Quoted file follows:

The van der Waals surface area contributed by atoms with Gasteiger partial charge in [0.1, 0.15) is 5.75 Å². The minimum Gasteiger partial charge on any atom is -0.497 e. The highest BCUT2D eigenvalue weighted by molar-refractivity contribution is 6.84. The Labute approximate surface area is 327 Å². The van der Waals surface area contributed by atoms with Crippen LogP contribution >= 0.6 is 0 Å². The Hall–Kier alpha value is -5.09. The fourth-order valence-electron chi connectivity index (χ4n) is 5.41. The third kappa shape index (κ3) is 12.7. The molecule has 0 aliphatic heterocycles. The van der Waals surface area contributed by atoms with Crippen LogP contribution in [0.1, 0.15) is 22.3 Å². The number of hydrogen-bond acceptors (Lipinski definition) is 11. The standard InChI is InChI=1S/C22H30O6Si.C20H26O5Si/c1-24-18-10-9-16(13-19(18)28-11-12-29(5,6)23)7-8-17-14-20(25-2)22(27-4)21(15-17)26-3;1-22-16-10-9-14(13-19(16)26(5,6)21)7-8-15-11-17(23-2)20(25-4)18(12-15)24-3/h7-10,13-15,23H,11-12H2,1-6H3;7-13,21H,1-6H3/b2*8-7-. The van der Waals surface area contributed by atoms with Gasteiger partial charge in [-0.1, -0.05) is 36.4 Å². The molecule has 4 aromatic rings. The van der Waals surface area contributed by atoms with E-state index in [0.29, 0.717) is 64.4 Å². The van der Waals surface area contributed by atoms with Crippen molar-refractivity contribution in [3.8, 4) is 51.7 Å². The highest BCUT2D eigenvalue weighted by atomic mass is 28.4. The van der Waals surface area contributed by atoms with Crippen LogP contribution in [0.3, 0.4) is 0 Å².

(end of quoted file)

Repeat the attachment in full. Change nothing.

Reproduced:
The van der Waals surface area contributed by atoms with Gasteiger partial charge in [0.1, 0.15) is 5.75 Å². The minimum Gasteiger partial charge on any atom is -0.497 e. The highest BCUT2D eigenvalue weighted by molar-refractivity contribution is 6.84. The Labute approximate surface area is 327 Å². The van der Waals surface area contributed by atoms with Crippen LogP contribution >= 0.6 is 0 Å². The Hall–Kier alpha value is -5.09. The fourth-order valence-electron chi connectivity index (χ4n) is 5.41. The third kappa shape index (κ3) is 12.7. The molecule has 0 aliphatic heterocycles. The van der Waals surface area contributed by atoms with Crippen LogP contribution in [0.1, 0.15) is 22.3 Å². The number of hydrogen-bond acceptors (Lipinski definition) is 11. The standard InChI is InChI=1S/C22H30O6Si.C20H26O5Si/c1-24-18-10-9-16(13-19(18)28-11-12-29(5,6)23)7-8-17-14-20(25-2)22(27-4)21(15-17)26-3;1-22-16-10-9-14(13-19(16)26(5,6)21)7-8-15-11-17(23-2)20(25-4)18(12-15)24-3/h7-10,13-15,23H,11-12H2,1-6H3;7-13,21H,1-6H3/b2*8-7-. The van der Waals surface area contributed by atoms with Gasteiger partial charge in [-0.1, -0.05) is 36.4 Å². The molecule has 4 aromatic rings. The van der Waals surface area contributed by atoms with E-state index in [0.29, 0.717) is 64.4 Å². The van der Waals surface area contributed by atoms with Crippen molar-refractivity contribution in [3.8, 4) is 51.7 Å². The highest BCUT2D eigenvalue weighted by atomic mass is 28.4. The van der Waals surface area contributed by atoms with Crippen LogP contribution in [0.3, 0.4) is 0 Å².